Near-isothermal ferrite/alumina ("hercynite cycle") twostep Red/Ox cycle for solar-thermal water splitting

Christopher L. Muhich, Brian D. Ehrhart, Ibraheam Al-Shankiti, Alan W. Weimer

Research output: Chapter in Book/Report/Conference proceedingConference contribution


Hydrogen productivity exceeding 350 micromoles H2/g total redox material has been demonstrated for near-isothermal processing using the "hercynite cycle" for oxidation with steam carried out at 1350°C following 1500°C reduction. This temperature difference driving the redox is quite narrow compared to standard 500oC temperature swing (T-swing) redox processing. Such processing substantially reduces the difficult solid/solid heat recuperation required for standard Tswing systems and the thermal stresses associated with heating/cooling active materials during redox cycling. Focused ion beam (FIB) milling followed by scanning electron microscopy/energy dispersive X-ray spectroscopy (SEM/EDS) after 200 redox cycles shows that the ferrite/alumina is well-dispersed, indicating a robust active redox material. Efficiency analysis identifies isothermal processing with perfect steam/steam heat exchange as the highest theoretically possible efficiency. Since isothermal processing at the highest reduction temperatures is unlikely due to simultaneous redox (producing both H2 and O2 together), near-isothermal processing provides for the best scenario to achieve the highest solar-thermal process efficiency possible.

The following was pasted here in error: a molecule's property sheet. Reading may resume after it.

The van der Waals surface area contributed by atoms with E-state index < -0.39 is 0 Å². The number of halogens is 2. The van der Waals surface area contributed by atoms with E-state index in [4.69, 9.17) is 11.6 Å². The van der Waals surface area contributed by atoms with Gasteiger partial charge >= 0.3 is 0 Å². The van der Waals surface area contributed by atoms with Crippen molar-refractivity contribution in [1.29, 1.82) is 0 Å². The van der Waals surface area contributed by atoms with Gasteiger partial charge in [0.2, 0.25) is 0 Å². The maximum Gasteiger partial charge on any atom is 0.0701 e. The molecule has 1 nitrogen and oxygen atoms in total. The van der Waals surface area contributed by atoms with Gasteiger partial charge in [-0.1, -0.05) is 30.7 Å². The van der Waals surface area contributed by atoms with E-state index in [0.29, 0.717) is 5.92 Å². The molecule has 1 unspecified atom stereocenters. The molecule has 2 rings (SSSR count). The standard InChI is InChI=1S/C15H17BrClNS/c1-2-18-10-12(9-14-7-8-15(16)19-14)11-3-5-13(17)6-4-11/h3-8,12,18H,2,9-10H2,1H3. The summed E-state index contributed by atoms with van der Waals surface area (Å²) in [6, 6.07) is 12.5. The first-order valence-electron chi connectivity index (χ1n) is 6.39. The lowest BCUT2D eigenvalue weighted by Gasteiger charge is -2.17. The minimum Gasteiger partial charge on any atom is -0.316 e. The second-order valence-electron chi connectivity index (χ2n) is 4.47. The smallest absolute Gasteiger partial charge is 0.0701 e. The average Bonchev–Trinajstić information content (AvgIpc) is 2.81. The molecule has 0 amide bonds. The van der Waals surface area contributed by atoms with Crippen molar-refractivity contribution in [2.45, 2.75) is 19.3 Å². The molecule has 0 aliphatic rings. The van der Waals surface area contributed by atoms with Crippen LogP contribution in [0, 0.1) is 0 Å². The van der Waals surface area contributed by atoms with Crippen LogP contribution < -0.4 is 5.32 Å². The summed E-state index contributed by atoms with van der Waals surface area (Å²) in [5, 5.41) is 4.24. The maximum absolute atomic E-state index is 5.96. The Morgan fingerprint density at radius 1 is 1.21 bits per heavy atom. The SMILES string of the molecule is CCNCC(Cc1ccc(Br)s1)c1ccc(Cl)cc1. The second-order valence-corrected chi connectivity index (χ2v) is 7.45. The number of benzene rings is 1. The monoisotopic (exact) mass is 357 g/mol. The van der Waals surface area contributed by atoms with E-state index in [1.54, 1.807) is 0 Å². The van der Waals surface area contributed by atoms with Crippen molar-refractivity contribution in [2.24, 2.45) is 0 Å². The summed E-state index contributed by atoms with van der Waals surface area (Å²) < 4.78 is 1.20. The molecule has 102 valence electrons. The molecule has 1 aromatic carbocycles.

Original languageEnglish (US)
Title of host publicationOptics for Solar Energy, OSE 2014
PublisherOptical Society of America (OSA)
ISBN (Print)9781557527561
StatePublished - Nov 25 2014
Externally publishedYes
EventOptics for Solar Energy, OSE 2014 - Canberra, Australia
Duration: Dec 2 2014Dec 5 2014

Publication series

NameOptics for Solar Energy, OSE 2014


OtherOptics for Solar Energy, OSE 2014

ASJC Scopus subject areas

  • Energy Engineering and Power Technology
  • Atomic and Molecular Physics, and Optics
  • Electronic, Optical and Magnetic Materials
  • Renewable Energy, Sustainability and the Environment


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